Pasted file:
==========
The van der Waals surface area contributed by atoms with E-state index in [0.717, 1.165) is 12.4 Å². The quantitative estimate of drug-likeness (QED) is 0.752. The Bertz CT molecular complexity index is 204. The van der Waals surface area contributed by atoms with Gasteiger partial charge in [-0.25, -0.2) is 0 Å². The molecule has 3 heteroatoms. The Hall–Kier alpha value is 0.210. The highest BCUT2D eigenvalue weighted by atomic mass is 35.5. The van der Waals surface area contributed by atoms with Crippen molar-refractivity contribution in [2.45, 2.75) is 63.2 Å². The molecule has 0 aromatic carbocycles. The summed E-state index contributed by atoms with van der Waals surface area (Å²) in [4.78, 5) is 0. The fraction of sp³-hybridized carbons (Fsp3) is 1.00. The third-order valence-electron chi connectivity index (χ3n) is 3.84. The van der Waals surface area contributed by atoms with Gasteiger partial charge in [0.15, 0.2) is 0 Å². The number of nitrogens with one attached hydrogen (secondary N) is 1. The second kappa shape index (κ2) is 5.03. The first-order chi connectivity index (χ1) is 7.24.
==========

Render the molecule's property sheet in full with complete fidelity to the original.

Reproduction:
The van der Waals surface area contributed by atoms with E-state index in [0.717, 1.165) is 12.4 Å². The quantitative estimate of drug-likeness (QED) is 0.752. The Bertz CT molecular complexity index is 204. The van der Waals surface area contributed by atoms with Gasteiger partial charge in [-0.25, -0.2) is 0 Å². The molecule has 3 heteroatoms. The Hall–Kier alpha value is 0.210. The highest BCUT2D eigenvalue weighted by atomic mass is 35.5. The van der Waals surface area contributed by atoms with Crippen molar-refractivity contribution in [2.45, 2.75) is 63.2 Å². The molecule has 0 aromatic carbocycles. The summed E-state index contributed by atoms with van der Waals surface area (Å²) in [4.78, 5) is 0. The fraction of sp³-hybridized carbons (Fsp3) is 1.00. The third-order valence-electron chi connectivity index (χ3n) is 3.84. The van der Waals surface area contributed by atoms with Gasteiger partial charge in [0.15, 0.2) is 0 Å². The number of nitrogens with one attached hydrogen (secondary N) is 1. The second kappa shape index (κ2) is 5.03. The first-order chi connectivity index (χ1) is 7.24.